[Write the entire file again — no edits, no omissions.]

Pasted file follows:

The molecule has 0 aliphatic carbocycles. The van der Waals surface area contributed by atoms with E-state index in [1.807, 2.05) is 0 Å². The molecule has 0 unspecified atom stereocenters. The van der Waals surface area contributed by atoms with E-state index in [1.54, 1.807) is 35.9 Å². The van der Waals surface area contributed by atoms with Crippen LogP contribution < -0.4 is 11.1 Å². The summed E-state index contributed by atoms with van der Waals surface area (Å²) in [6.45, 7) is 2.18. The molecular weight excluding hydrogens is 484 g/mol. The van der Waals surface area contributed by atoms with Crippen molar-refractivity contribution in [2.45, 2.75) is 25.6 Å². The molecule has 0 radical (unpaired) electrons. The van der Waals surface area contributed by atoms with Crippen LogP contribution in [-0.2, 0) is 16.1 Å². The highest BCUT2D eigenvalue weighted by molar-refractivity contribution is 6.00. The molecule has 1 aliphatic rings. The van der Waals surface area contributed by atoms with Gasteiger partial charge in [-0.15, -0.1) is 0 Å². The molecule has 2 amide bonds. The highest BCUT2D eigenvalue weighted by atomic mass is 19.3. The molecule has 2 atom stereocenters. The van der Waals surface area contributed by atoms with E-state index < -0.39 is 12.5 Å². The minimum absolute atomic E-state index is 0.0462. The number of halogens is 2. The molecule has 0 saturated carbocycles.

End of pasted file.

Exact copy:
The molecule has 0 aliphatic carbocycles. The van der Waals surface area contributed by atoms with E-state index in [1.807, 2.05) is 0 Å². The molecule has 0 unspecified atom stereocenters. The van der Waals surface area contributed by atoms with E-state index in [1.54, 1.807) is 35.9 Å². The van der Waals surface area contributed by atoms with Crippen LogP contribution < -0.4 is 11.1 Å². The summed E-state index contributed by atoms with van der Waals surface area (Å²) in [6.45, 7) is 2.18. The molecular weight excluding hydrogens is 484 g/mol. The van der Waals surface area contributed by atoms with Crippen molar-refractivity contribution in [2.45, 2.75) is 25.6 Å². The molecule has 0 radical (unpaired) electrons. The van der Waals surface area contributed by atoms with Crippen LogP contribution in [-0.2, 0) is 16.1 Å². The highest BCUT2D eigenvalue weighted by molar-refractivity contribution is 6.00. The molecule has 1 aliphatic rings. The van der Waals surface area contributed by atoms with Gasteiger partial charge in [-0.15, -0.1) is 0 Å². The molecule has 2 amide bonds. The highest BCUT2D eigenvalue weighted by atomic mass is 19.3. The molecule has 2 atom stereocenters. The van der Waals surface area contributed by atoms with E-state index < -0.39 is 12.5 Å². The minimum absolute atomic E-state index is 0.0462. The number of halogens is 2. The molecule has 0 saturated carbocycles.